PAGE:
A Short Life Story by Ben During Jr.
Coming to America
Mom and Dad came over from Germany in November 1922. It took 3 weeks, and dad was sick all the way over. Jean was 2 and Lena was only 2 months old. They were sponsored by Tinis Johnson in Alexander ( a distance cousin). I don't know how much it cost. Deb, my daughter, remembers Dad saying they were burning money in Germany to stay warm – it wasn't worth anything. They came in through Ellis Island. They took the train to Hampton Iowa. Tinus must have met them there. On the train was a black man, who was a porter. He would come and get the two girls fresh milk. Dad said if he'd had the money, he would have gone right back. Dad was in the German army for four years. He fought in the first world war. He was gassed there, and he always had headaches his whole life. He was told this was the land of opportunity and they would be better off here.
I was born in 1931 – certainly a last minute thought! I'm also the only son. I had a lot to live up to.
In The Fields
We rode the haywagon during thrashing time. We went from farm to farm with 8,9 or 10 guys. My Dad was the straw stacker. The straw after it came out of the oats went into a big pile and he had to make sure it did not flop all over. We did this east of Geneva – I was in middle school.
We used to go in the haymow and slide on the bare floor. One time as I took a slide I ran a sliver clear up my foot. That sure hurt!
I once got under the tractor when my Dad was plowing and he ran over me – and it broke my pelvic bone. I didn't walk for a long time and was lucky to be alive. My friend Pat said she went to see me and I was all blue and my eyes were bulged out. That happened in 7th or 8th grade.
The cow had 4 teats and you pulled on two at a time. When you are done you go to the next one. You would take the bucket out from between the cows back legs. It was my job to milk the cows.
Dad didn't care if I went out at night – just as long as I was there to milk in the morning. We had 32 cows. Dad fed the hogs, Mom feed the calves.
It took me a little more than an hour to milk the cows. I started about 4 a.m. They all had to have feed too – ground corn. I milked again at night.
Chickens and Pigs
My Mom was a good chicken lady. She had around 1000 little chicks that were raised and brought into production – they were good egg layers. She would gather eggs two or three times a day.. they had several roosters with the hens and the roosters would mate with the female and then the egg the female laid would be fertile. The fertile eggs would be hatched. A hen would lay one egg a day, and rarely after 4 p.m. If the hen clucked, it was fertile! My brother in law Leonard picked up the eggs and they were taken to Austinville. My folks bought groceries with her egg money. He would come every Wed and they would have 30 cases (144 eggs in a case) for him. They would get paid 20 cents, maybe a little more for each case. Her check each week might be $30.
When the hogs farrowed (went into labor), nobody got in the barns but her. She would sit up nights with them when they farrowed. She would sit on a bale of hay or stray and just wait til they started. If they had trouble she could help. She might have to pull the babies out. Dad was in the house, probably sleeping!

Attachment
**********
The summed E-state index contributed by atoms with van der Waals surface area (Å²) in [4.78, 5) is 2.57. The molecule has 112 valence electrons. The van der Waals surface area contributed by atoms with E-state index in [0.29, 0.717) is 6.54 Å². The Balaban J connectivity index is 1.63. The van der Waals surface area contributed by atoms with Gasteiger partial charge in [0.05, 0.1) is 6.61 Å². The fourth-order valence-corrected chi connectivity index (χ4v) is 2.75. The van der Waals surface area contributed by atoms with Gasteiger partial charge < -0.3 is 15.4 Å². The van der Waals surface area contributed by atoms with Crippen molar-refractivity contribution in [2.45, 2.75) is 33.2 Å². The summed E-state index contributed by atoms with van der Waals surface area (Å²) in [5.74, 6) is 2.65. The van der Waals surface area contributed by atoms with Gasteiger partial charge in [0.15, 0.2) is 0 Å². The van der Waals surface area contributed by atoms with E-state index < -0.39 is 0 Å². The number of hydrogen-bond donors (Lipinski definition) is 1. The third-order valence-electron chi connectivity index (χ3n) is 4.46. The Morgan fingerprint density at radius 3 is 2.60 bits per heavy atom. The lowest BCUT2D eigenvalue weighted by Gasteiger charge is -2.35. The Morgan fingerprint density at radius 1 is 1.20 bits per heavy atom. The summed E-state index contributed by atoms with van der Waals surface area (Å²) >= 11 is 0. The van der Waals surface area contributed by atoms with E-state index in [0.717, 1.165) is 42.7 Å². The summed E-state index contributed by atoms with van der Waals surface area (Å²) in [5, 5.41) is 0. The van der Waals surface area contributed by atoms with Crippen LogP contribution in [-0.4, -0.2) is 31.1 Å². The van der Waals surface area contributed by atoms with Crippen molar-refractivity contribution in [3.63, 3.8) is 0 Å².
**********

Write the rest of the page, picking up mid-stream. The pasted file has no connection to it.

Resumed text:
Mom's main meal was: meat, potatoes, gravy, green beans and applesauce. She never made salads – maybe coleslaw or cooked cabbage once in a while. You eat cabbage and poop kale – that was one of Mom's sayings. She made kale, turnips too. She brought the seed from Germany to plant German beans. Every year she would put back enough seed to plant the next year. It was the size of a lima bean and tasted like that too – they were a big round brown bean. They grow in a row. The plant grew straight up like a green bean, except they were taller. Mom and Dad loved German beans and kale!
Dad would eat the fat off of meat – it was really good to him. Mom would make navy beans and cook them with fat. Bean soup was kidney beans, onion, potatoes and meat. You ate it on a plate. Mmmm. Mom made rutabagas and would smash them like potatoes. She also smashed carrots and potatoes together.
After Shirley and I were married, Mom had fruit for dessert. Jean would come over in the summer and help her can peaches and pears. They bought the peaches at the store- Colorado peaches. Mom would make lemon meringue pie – that was the only dessert she made. It was made from real lemons, not pudding.
Mom would have capons (castrated rooster). That was one of my jobs, castrating the roosters – you don't want to know any more than that! They would grow up to be 9 or 10 pounds. They were really good.
Groceries they had to buy were: meat, bread, sugar, butter, flour. We used to make butter in a churn.
Dad never got out of bed until Mom brought him tea. He would drink it in bed and then get up. In the winter he wore a night hat. They would then go out and do chores and then come back in and have breakfast.
Mom had a habit of hiding money. She would hide it in dresser drawers, in her purse, in a container on a shelf. She would shop from the catalog every fall and spring. She bought all clothes from mostly Montgomery Ward. Sears later on. We never bought our clothes in town – only from the catalog.